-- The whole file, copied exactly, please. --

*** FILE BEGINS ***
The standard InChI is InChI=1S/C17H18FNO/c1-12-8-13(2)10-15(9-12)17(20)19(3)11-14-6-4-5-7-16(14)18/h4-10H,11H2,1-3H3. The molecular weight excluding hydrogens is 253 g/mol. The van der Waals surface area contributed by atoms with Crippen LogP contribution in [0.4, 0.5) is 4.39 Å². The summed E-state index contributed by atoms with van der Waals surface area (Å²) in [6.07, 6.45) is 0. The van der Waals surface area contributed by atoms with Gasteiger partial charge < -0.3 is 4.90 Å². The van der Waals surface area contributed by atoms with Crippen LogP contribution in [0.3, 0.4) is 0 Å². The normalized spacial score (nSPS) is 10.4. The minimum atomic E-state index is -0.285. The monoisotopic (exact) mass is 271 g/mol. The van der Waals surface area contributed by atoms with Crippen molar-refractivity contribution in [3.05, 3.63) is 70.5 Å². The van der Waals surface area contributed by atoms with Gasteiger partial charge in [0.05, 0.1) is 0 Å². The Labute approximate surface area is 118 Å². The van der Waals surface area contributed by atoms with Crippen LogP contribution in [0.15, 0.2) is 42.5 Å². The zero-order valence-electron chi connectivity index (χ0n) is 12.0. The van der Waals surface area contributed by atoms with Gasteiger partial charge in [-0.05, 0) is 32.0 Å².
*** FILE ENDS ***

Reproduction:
The standard InChI is InChI=1S/C17H18FNO/c1-12-8-13(2)10-15(9-12)17(20)19(3)11-14-6-4-5-7-16(14)18/h4-10H,11H2,1-3H3. The molecular weight excluding hydrogens is 253 g/mol. The van der Waals surface area contributed by atoms with Crippen LogP contribution in [0.4, 0.5) is 4.39 Å². The summed E-state index contributed by atoms with van der Waals surface area (Å²) in [6.07, 6.45) is 0. The van der Waals surface area contributed by atoms with Gasteiger partial charge < -0.3 is 4.90 Å². The van der Waals surface area contributed by atoms with Crippen LogP contribution in [0.3, 0.4) is 0 Å². The normalized spacial score (nSPS) is 10.4. The minimum atomic E-state index is -0.285. The monoisotopic (exact) mass is 271 g/mol. The van der Waals surface area contributed by atoms with Crippen molar-refractivity contribution in [3.05, 3.63) is 70.5 Å². The van der Waals surface area contributed by atoms with Gasteiger partial charge in [0.05, 0.1) is 0 Å². The Labute approximate surface area is 118 Å². The van der Waals surface area contributed by atoms with Crippen LogP contribution in [0.15, 0.2) is 42.5 Å². The zero-order valence-electron chi connectivity index (χ0n) is 12.0. The van der Waals surface area contributed by atoms with Gasteiger partial charge in [-0.05, 0) is 32.0 Å².